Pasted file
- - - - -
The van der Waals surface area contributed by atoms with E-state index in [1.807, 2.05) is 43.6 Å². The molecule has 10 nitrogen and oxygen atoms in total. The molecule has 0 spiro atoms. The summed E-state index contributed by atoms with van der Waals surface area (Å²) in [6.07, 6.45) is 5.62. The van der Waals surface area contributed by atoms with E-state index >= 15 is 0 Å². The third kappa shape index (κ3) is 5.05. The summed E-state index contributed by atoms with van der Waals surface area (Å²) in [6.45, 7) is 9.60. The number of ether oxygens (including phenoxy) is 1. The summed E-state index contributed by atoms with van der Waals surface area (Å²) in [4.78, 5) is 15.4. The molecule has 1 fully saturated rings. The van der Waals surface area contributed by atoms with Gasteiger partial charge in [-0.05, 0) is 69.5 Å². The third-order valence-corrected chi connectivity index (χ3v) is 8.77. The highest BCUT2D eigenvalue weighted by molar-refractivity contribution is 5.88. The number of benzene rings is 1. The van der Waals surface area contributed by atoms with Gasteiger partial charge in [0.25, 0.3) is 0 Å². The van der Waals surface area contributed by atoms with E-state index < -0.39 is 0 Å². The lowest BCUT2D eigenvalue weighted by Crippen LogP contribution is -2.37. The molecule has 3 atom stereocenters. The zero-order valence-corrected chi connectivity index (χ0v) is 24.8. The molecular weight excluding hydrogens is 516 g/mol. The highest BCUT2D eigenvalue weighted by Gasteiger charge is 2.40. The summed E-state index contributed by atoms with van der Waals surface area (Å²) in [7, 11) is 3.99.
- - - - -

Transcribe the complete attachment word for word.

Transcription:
The van der Waals surface area contributed by atoms with E-state index in [1.807, 2.05) is 43.6 Å². The molecule has 10 nitrogen and oxygen atoms in total. The molecule has 0 spiro atoms. The summed E-state index contributed by atoms with van der Waals surface area (Å²) in [6.07, 6.45) is 5.62. The van der Waals surface area contributed by atoms with E-state index >= 15 is 0 Å². The third kappa shape index (κ3) is 5.05. The summed E-state index contributed by atoms with van der Waals surface area (Å²) in [6.45, 7) is 9.60. The number of ether oxygens (including phenoxy) is 1. The summed E-state index contributed by atoms with van der Waals surface area (Å²) in [4.78, 5) is 15.4. The molecule has 1 fully saturated rings. The van der Waals surface area contributed by atoms with Gasteiger partial charge in [-0.05, 0) is 69.5 Å². The third-order valence-corrected chi connectivity index (χ3v) is 8.77. The highest BCUT2D eigenvalue weighted by molar-refractivity contribution is 5.88. The number of benzene rings is 1. The van der Waals surface area contributed by atoms with Gasteiger partial charge in [0.25, 0.3) is 0 Å². The van der Waals surface area contributed by atoms with E-state index < -0.39 is 0 Å². The lowest BCUT2D eigenvalue weighted by Crippen LogP contribution is -2.37. The molecule has 3 atom stereocenters. The zero-order valence-corrected chi connectivity index (χ0v) is 24.8. The molecular weight excluding hydrogens is 516 g/mol. The highest BCUT2D eigenvalue weighted by Gasteiger charge is 2.40. The summed E-state index contributed by atoms with van der Waals surface area (Å²) in [7, 11) is 3.99.